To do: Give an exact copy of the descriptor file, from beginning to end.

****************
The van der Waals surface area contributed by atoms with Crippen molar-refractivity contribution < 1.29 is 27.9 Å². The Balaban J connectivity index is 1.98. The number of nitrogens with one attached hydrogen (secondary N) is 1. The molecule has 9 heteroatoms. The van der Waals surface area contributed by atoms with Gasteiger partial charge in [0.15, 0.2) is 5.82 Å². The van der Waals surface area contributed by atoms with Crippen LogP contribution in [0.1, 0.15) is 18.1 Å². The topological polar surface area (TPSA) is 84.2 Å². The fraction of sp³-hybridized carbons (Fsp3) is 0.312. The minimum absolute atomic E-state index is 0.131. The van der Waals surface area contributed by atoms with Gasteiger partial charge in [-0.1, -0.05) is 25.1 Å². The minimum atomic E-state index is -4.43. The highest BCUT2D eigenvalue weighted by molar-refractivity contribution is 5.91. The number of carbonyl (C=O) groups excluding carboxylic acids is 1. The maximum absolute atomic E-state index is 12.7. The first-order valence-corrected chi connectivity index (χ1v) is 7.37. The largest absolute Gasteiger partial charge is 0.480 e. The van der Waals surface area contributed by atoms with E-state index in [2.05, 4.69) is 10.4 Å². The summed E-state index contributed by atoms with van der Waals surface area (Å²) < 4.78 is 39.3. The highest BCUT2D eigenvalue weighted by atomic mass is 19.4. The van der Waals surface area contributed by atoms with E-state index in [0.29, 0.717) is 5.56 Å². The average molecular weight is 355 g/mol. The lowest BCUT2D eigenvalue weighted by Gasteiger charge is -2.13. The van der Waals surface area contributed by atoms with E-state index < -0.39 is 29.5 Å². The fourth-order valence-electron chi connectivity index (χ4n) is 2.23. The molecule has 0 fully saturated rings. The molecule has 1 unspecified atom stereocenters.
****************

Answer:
The van der Waals surface area contributed by atoms with Crippen molar-refractivity contribution < 1.29 is 27.9 Å². The Balaban J connectivity index is 1.98. The number of nitrogens with one attached hydrogen (secondary N) is 1. The molecule has 9 heteroatoms. The van der Waals surface area contributed by atoms with Gasteiger partial charge in [0.15, 0.2) is 5.82 Å². The van der Waals surface area contributed by atoms with Crippen LogP contribution in [0.1, 0.15) is 18.1 Å². The topological polar surface area (TPSA) is 84.2 Å². The fraction of sp³-hybridized carbons (Fsp3) is 0.312. The minimum absolute atomic E-state index is 0.131. The van der Waals surface area contributed by atoms with Gasteiger partial charge in [-0.1, -0.05) is 25.1 Å². The minimum atomic E-state index is -4.43. The highest BCUT2D eigenvalue weighted by molar-refractivity contribution is 5.91. The number of carbonyl (C=O) groups excluding carboxylic acids is 1. The maximum absolute atomic E-state index is 12.7. The first-order valence-corrected chi connectivity index (χ1v) is 7.37. The largest absolute Gasteiger partial charge is 0.480 e. The van der Waals surface area contributed by atoms with E-state index in [2.05, 4.69) is 10.4 Å². The summed E-state index contributed by atoms with van der Waals surface area (Å²) < 4.78 is 39.3. The highest BCUT2D eigenvalue weighted by atomic mass is 19.4. The van der Waals surface area contributed by atoms with E-state index in [0.29, 0.717) is 5.56 Å². The average molecular weight is 355 g/mol. The lowest BCUT2D eigenvalue weighted by Gasteiger charge is -2.13. The van der Waals surface area contributed by atoms with E-state index < -0.39 is 29.5 Å². The fourth-order valence-electron chi connectivity index (χ4n) is 2.23. The molecule has 0 fully saturated rings. The molecule has 1 unspecified atom stereocenters.